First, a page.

Strengthening routine immunization is a pillar of the polio eradication strategy.


High routine immunization coverage establishes a strong base for population immunity to prevent polio outbreaks and builds a sustainable platform to introduce the Inactivated Polio Vaccine (IPV) and deliver other lifesaving vaccines.

In polio endemic countries, the virus persists in marginalized populations, and in areas where health systems and immunization services are largely non-existent or ineffective in reaching the eligible population and oversight and management are weak.

These countries also contain many of the world’s under-vaccinated children



The immunization data improvement team strategy is a collaborative initiative led by the Uganda Ministry of Health (Resource Center and UNEPI), with support from WHO, CDC, GAVI, UNICEF and other partners that aims to build capacity of district DITs to strengthen the health system through improving the quality of immunization data in Uganda. The DIT project conducted a number of activities in 2015.

The STOP Program is a global effort that trains public health professionals from around the world and sends them to the places with the greatest need. The Stop Transmission of Polio (STOP) Program, through the U.S Centers for Disease Control and Prevention (CDC), trains international public health professionals to be deployed around the world to countries with the greatest need for support and technical assistance to improve their national immunization and surveillance programs.    

PEPFAR is the cornerstone and largest component of the U.S. President’s Global Health Initiative. With a special focus on improving the health of women, newborns and children, the Global Health Initiative’s goal is to save the greatest number of lives by increasing and building upon what works and, then, supporting countries as they work to improve the health of their own people.    

The One Health e-Surveillance Initiative aims to develop strategic plans for implementing One Health electronic surveillance within the context of Integrated Disease Surveillance and Response (IDSR) and the International Health Regulations (IHR) 2005. The project is implemented in five pilot countries; Burkina Faso, Cameroon, Kenya, Nigeria and Uganda and is funded by the Defence Threat Reduction Agency (DTRA) of the US Department of Defence. The project is implemented by Public Health Practice (PHP) LLC in collaboration with AFENET, CDC, WHO-AFRO and the ministries of Ministries of Health, Agriculture, Livestock, and Wildlife among others.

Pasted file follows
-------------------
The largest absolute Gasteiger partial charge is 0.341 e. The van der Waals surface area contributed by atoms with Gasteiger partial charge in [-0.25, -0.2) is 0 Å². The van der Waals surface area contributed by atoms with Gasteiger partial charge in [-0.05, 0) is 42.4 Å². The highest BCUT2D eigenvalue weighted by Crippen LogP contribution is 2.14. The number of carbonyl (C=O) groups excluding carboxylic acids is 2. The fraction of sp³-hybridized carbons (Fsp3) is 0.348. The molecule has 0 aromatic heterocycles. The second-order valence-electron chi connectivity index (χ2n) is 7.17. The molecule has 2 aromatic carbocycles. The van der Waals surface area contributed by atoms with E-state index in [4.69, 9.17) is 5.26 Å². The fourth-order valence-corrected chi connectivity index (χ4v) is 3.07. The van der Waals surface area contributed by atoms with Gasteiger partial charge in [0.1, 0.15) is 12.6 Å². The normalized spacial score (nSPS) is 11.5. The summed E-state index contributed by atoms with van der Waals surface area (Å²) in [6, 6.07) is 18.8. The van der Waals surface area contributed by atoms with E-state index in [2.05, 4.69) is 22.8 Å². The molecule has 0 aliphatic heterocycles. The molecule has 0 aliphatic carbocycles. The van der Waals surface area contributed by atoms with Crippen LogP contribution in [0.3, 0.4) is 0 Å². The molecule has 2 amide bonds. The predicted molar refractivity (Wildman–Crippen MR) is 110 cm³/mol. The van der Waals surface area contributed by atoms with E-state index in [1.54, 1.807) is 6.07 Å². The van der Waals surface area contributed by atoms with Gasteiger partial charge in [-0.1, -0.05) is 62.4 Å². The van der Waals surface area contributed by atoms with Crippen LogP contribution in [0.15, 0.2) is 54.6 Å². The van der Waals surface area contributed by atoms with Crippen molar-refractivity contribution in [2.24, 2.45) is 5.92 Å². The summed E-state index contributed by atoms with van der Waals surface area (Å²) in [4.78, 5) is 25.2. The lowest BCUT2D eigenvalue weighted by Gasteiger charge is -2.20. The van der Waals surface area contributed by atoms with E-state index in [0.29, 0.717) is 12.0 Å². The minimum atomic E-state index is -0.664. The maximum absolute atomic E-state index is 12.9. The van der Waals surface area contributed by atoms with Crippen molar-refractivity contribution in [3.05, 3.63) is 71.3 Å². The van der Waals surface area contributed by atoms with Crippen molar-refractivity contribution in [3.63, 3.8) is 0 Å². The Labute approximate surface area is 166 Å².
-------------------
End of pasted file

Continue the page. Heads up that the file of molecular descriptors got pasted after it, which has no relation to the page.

GIBACHT is an educational programme established and supported by the German Federal Ministry of Foreign Affairs. The training programme focuses on threats and risks conferred by biological agents and bioweapons and their successful prevention and control.

The objectives of the program are to provide basic understanding and training in control of infectious diseases and the management of biohazards, to intensify and sustain international cooperation in the fields of biosafety, biosecurity and the prevention and management of epidemics, and to strengthen national and local centers for infectious disease epidemiology and management, biosafety and biosecurity. The program recruited 17 participants from 13 countries that included Burkina Faso, Egypt, Ethiopia, Ghana. 

PMI’s Strategy for 2015-2020 takes into account the progress over the past decade and the new challenges that have arisen. Malaria prevention and control remains a major U.S. foreign assistance objective and PMI's Strategy fully aligns with the U.S. Government's vision of ending preventable child and maternal deaths and ending extreme poverty.

When it was launched in 2005, the goal of the President’s Malaria Initiative (PMI) was to reduce malaria-related mortality by 50 percent across 15 high-burden countries in sub-Saharan Africa through a rapid scale-up of four proven and highly effective malaria prevention and treatment measures: insecticide-treated mosquito nets (ITNs); indoor residual spraying (IRS); accurate diagnosis and prompt treatment with artemisinin-based combination therapies (ACTs); and intermittent preventive treatment of pregnant women (IPTp).

PMI Support for DRC, PMI Support for Ghana, PMI Support for Kenya, PMI Support for Mozambique, PMI Support for Nigeria, PMI Support for Rwanda, PMI Support for Tanzania, PMI Support for Uganda, PMI Support for Zambia, and PMI Support for Zimbabwe

Saving Mothers, Giving Life is a public-private partnership to dramatically reduce maternal and newborn mortality in sub-Saharan African countries.

This five-year Initiative aims to accelerate reductions in maternal and newborn mortality. Key partners include the governments of Uganda, Zambia, the United States and Norway as well as Merck for Mothers, Every Mother Counts, Project C.U.R.E. and the American College of Obstetricians and Gynecologists.

Please visit for more information 


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